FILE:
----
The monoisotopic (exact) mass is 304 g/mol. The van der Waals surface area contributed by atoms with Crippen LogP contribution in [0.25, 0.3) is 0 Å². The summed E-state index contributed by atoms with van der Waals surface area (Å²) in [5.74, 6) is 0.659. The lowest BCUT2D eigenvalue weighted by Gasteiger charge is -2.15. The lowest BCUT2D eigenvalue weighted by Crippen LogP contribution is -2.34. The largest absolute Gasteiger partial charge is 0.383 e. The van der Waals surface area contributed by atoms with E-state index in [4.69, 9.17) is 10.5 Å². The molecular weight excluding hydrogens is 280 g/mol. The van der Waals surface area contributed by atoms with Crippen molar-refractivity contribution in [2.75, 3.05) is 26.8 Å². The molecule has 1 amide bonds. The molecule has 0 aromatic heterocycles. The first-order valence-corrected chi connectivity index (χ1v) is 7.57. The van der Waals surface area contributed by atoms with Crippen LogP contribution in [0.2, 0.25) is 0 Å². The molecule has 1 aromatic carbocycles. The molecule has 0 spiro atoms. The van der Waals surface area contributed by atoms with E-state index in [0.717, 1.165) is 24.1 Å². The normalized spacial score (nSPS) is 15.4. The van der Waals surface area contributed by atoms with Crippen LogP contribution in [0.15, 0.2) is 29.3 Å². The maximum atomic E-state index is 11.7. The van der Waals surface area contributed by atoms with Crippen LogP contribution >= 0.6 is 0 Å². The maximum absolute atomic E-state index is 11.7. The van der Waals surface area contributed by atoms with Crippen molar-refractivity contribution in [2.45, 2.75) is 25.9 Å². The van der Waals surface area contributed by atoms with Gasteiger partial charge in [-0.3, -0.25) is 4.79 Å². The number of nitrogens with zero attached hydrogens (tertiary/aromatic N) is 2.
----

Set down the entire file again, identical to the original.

The monoisotopic (exact) mass is 304 g/mol. The van der Waals surface area contributed by atoms with Crippen LogP contribution in [0.25, 0.3) is 0 Å². The summed E-state index contributed by atoms with van der Waals surface area (Å²) in [5.74, 6) is 0.659. The lowest BCUT2D eigenvalue weighted by Gasteiger charge is -2.15. The lowest BCUT2D eigenvalue weighted by Crippen LogP contribution is -2.34. The largest absolute Gasteiger partial charge is 0.383 e. The van der Waals surface area contributed by atoms with E-state index in [4.69, 9.17) is 10.5 Å². The molecular weight excluding hydrogens is 280 g/mol. The van der Waals surface area contributed by atoms with Crippen molar-refractivity contribution in [2.75, 3.05) is 26.8 Å². The molecule has 1 amide bonds. The molecule has 0 aromatic heterocycles. The first-order valence-corrected chi connectivity index (χ1v) is 7.57. The van der Waals surface area contributed by atoms with Crippen LogP contribution in [0.2, 0.25) is 0 Å². The molecule has 1 aromatic carbocycles. The molecule has 0 spiro atoms. The van der Waals surface area contributed by atoms with E-state index in [0.717, 1.165) is 24.1 Å². The normalized spacial score (nSPS) is 15.4. The van der Waals surface area contributed by atoms with Crippen LogP contribution in [0.15, 0.2) is 29.3 Å². The maximum atomic E-state index is 11.7. The van der Waals surface area contributed by atoms with Crippen LogP contribution >= 0.6 is 0 Å². The maximum absolute atomic E-state index is 11.7. The van der Waals surface area contributed by atoms with Crippen molar-refractivity contribution in [2.45, 2.75) is 25.9 Å². The van der Waals surface area contributed by atoms with Gasteiger partial charge in [-0.3, -0.25) is 4.79 Å². The number of nitrogens with zero attached hydrogens (tertiary/aromatic N) is 2.